What To Do If Your Dog Tests Positive For Covid-19?

It would appear in the age of COVID-19 that neither humans nor animals are safe from being infected with the deadly novel coronavirus. Recently, doctors confirmed the first dog in the United States has tested positive. WRAL-TV in Raleigh, N.C., was the first to report this development, revealing that the dog, a pug named Winston, and his family from Chapel Hill, N.C., all tested positive for the virus, except for the daughter. Dr. Chris Woods, who is the lead investigator of the Molecular and Epidemiological Study of Suspected Infection (MESSI), has confirmed that “to our knowledge, this is the first instance in which the virus has been detected in a dog. Little additional information is known at this time, as we work to learn more about the exposure,” according to an online article published by www.cbsnews.com. The mother of the family, Dr. Heather McLean, is a pediatrician at Duke University. Her family recounted the story to the website www.wral.com. Dr. McLean said their dog was experiencing mild symptoms. “Pugs are a little unusual in that they cough and sneeze in a very strange way. So it almost seems like he was gagging, and there was one day when he didn’t want to eat his breakfast, and if you know pugs, you know they love to eat, so that seemed very unusual.”

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Ben McLean, the family’s son, said that “Winston licks all of our dinner plates and sleeps in my mom’s bed, and we’re the ones who put our faces into his face. So, it makes sense that he got (coronavirus).”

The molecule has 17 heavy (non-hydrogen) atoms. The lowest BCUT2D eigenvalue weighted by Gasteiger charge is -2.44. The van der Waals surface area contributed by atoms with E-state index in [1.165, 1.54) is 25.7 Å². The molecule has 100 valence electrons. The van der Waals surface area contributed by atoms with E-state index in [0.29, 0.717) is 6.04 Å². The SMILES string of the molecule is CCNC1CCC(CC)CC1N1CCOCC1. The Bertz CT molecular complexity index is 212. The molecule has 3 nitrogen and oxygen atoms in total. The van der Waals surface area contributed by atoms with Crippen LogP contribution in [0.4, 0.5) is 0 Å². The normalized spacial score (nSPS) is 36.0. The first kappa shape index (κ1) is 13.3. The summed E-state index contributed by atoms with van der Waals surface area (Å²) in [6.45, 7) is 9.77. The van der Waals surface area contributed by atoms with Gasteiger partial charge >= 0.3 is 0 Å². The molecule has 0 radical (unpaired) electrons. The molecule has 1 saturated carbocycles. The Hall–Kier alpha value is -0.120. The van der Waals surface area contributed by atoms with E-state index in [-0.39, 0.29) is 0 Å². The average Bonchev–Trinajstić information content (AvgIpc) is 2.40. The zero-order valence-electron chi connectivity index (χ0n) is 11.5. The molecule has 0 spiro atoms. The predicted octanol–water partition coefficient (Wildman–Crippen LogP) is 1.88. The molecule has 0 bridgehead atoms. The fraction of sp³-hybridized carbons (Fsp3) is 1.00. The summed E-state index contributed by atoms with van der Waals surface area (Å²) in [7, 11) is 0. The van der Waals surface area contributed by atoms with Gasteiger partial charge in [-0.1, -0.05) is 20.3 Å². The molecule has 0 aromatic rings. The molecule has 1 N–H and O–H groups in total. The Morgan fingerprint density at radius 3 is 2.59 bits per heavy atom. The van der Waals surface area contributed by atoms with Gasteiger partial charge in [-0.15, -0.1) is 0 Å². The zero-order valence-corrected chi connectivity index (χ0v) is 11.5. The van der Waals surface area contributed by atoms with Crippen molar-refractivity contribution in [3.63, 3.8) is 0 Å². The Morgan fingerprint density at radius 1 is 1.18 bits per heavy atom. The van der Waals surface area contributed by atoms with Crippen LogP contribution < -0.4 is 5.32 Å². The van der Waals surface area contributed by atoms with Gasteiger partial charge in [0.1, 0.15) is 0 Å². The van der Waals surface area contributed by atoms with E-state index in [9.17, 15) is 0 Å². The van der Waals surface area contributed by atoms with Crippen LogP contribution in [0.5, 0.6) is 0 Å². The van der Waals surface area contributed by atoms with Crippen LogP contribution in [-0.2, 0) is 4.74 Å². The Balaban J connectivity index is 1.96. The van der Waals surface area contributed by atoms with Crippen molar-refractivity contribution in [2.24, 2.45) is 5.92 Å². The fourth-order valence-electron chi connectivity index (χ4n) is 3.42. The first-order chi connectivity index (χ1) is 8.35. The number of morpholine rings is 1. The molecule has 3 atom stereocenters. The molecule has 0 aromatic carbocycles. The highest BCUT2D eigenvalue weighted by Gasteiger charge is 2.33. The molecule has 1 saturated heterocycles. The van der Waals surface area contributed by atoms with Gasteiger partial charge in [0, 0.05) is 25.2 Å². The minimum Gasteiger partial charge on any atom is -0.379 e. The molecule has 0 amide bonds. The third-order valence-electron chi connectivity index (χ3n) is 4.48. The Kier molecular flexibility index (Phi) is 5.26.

The family was part of the MESSI research study on April 1. Dr. McLean, in the online article, recalled that “they all came out to our house and did blood samples. For the humans, they swabbed our noses as well as our mouths, and for the animals, they did oral swabs for both dogs and the cat.” Their other three family pets tested negative for COVID-19.

Dr. McLean’s daughter, Sydney, was the only human family member to test negative for COVID-19. The family’s father, Samuel, works in the emergency room at UNC Hospitals.

As of the end of April 2020, the McLean family and Winston have all recovered from the deadly virus. “This has been very stressful, and we’re grateful we made it through,” Dr. McLean told www.cbsaustin.com.

Jean Shafiroff, an animal activist and ambassador of the American Humane Society, says that had Winston not been tested, he would have survived the ordeal regardless. She also says that there is no evidence that animals can pass the virus on to humans. However, it is clear that human-to-animal transmission is possible. Shafiroff is suggesting that all pet owners review the new guidelines on protecting pets from COVID-19 set by the Centers for Disease Control and Prevention (CDC).

Shafiroff outlines the new regulations: “The CDC is advising that you social distance your dog with other dogs and with people the same way you would social distance yourselves. It’s fine to play with your dog as you normally would inside your home, just be aware when they are outside. The CDC also recommends avoiding dog parks and feels it is necessary to wash your pet if they roll around in the grass or dirt.”

According to an online article published by the Detroit Free Press, Jessica Romine, a doctor of veterinary medicine specialist in small animal internal medicine at Specialty and Emergency Pet Hospital in Southfield, Mich., said that “COVID-19 symptoms in pets closely resemble the well-known symptoms in humans: cough, fever and runny nose. All symptoms are likely to be relatively recognizable and mild.” There are a variety of respiratory diseases that could cause similar symptoms that are more common, which a vet would likely check before testing for the novel coronavirus. If you think your pet is exhibiting symptoms and may have been exposed to COVID-19, let your vet know via a phone call before setting up an appointment and bringing in your pet.

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Myles Shane

Myles Shane